Daniel Sanda has been granted an extension of time by the Federal Court with respect to a $200 million class action against the operator of the Montara oil rig in the Timor Sea. Justice David Yates granted Mr Sanda, an Indonesian seaweed farmer and the lead applicant in the action, additional time to file his claim in accordance with NT requirements on Wednesday.
Maurice Blackburn Lawyers, who is representing the claimants in the class action, described this week’s decision as a victory for over 15,000 Indonesian seaweed farmers who say their livelihoods have been devastated by the spill.
Ben Slade, a class action principal at Maurice Blackburn, said this decision returned attention to core issues in the case, namely wrongdoing and compensation.
“This win today means we can get on with the real business of securing appropriate redress for the thousands of Indonesian seaweed farmers who have had their lives severely impacted by the oil spill,” Mr Slade said.
Eight years ago, millions of litres of gas and oil from the Montara rig spewed into the ocean for 74 days.
According to Maurice Blackburn, the leak (located about 690 kilometres west of Darwin and 250 kilometres southeast of Rote Island, in the Indonesian province Nusa Tenggara Timur) was plugged on 3 November 2009.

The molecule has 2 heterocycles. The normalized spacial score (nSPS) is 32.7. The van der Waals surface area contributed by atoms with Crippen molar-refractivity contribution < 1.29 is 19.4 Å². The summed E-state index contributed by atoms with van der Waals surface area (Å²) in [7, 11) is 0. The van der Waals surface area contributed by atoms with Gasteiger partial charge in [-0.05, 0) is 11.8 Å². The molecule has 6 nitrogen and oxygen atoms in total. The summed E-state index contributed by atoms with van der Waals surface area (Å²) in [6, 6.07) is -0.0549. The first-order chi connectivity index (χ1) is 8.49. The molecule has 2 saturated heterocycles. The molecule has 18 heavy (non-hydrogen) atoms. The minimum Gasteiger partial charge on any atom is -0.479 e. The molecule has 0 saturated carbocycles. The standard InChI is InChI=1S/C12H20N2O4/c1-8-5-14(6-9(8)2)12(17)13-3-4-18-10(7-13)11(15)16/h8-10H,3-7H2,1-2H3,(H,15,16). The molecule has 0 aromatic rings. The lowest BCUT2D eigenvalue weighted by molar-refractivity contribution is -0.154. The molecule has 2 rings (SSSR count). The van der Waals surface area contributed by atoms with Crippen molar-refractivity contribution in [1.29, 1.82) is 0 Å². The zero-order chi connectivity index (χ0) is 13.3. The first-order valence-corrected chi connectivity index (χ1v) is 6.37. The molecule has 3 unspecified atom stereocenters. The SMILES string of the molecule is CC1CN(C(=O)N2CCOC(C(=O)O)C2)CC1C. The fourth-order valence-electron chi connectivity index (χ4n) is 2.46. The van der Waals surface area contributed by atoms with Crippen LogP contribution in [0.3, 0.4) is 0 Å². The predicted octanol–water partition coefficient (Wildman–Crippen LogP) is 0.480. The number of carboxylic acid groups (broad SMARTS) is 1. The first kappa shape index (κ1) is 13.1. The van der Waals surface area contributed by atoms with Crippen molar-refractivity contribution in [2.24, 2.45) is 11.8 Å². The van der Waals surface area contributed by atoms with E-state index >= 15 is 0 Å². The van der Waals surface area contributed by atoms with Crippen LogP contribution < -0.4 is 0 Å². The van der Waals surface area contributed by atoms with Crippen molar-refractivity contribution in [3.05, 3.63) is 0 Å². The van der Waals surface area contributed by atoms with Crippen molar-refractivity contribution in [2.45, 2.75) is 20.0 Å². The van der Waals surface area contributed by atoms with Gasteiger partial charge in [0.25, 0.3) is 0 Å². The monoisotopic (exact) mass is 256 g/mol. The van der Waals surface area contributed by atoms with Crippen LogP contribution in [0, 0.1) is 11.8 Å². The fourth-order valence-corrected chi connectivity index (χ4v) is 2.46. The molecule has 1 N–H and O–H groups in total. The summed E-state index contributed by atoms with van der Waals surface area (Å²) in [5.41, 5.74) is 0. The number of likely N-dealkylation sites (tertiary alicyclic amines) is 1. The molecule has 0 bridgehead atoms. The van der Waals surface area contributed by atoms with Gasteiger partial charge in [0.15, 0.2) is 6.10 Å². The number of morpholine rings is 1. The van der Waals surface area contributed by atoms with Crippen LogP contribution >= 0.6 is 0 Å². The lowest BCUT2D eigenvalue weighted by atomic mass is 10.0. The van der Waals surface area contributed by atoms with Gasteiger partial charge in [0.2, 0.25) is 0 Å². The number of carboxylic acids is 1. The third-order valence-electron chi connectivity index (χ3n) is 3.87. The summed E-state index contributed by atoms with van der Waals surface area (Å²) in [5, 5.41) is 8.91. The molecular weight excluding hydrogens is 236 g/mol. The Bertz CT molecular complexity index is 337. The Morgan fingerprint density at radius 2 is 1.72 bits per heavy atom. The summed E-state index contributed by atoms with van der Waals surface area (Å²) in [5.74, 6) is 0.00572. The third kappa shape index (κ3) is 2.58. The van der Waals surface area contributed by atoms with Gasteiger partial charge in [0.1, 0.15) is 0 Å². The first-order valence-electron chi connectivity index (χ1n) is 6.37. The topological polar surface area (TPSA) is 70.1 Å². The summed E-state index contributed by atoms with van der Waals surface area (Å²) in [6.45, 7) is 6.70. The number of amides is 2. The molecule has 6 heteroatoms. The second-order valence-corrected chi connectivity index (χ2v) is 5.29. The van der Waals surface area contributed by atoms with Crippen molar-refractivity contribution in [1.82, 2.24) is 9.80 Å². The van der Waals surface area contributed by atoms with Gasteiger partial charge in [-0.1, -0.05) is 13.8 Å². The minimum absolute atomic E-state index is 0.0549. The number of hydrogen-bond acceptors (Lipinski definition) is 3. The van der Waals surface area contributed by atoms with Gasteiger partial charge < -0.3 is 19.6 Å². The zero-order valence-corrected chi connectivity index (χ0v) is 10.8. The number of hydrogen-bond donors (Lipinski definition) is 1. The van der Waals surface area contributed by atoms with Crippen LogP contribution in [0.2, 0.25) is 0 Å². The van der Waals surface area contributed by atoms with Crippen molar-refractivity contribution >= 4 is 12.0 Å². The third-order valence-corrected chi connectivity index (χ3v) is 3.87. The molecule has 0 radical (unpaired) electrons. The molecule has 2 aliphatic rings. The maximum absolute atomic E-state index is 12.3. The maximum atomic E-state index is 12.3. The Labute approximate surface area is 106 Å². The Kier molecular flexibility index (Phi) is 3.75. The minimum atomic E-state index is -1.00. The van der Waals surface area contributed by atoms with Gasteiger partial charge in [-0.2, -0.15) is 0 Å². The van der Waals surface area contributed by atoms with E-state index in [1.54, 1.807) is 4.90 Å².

By that time the Montara rig had done its damage, described by some as Australia’s worst spill-related environmental disaster. The aftermath of the oil spill continues to effect Indonesian locals, with seaweed farmers claiming that their crops have become weak and white, and are washed away by the current.
Proceedings against the operator of the rig PTTEP Australasia (Ashmore Cartier) Pty Ltd were initiated on behalf of the class action group in August.
“We are now looking forward to presenting the farmers’ evidence and having it heard and determined by Justice Yates,” Mr Slade said.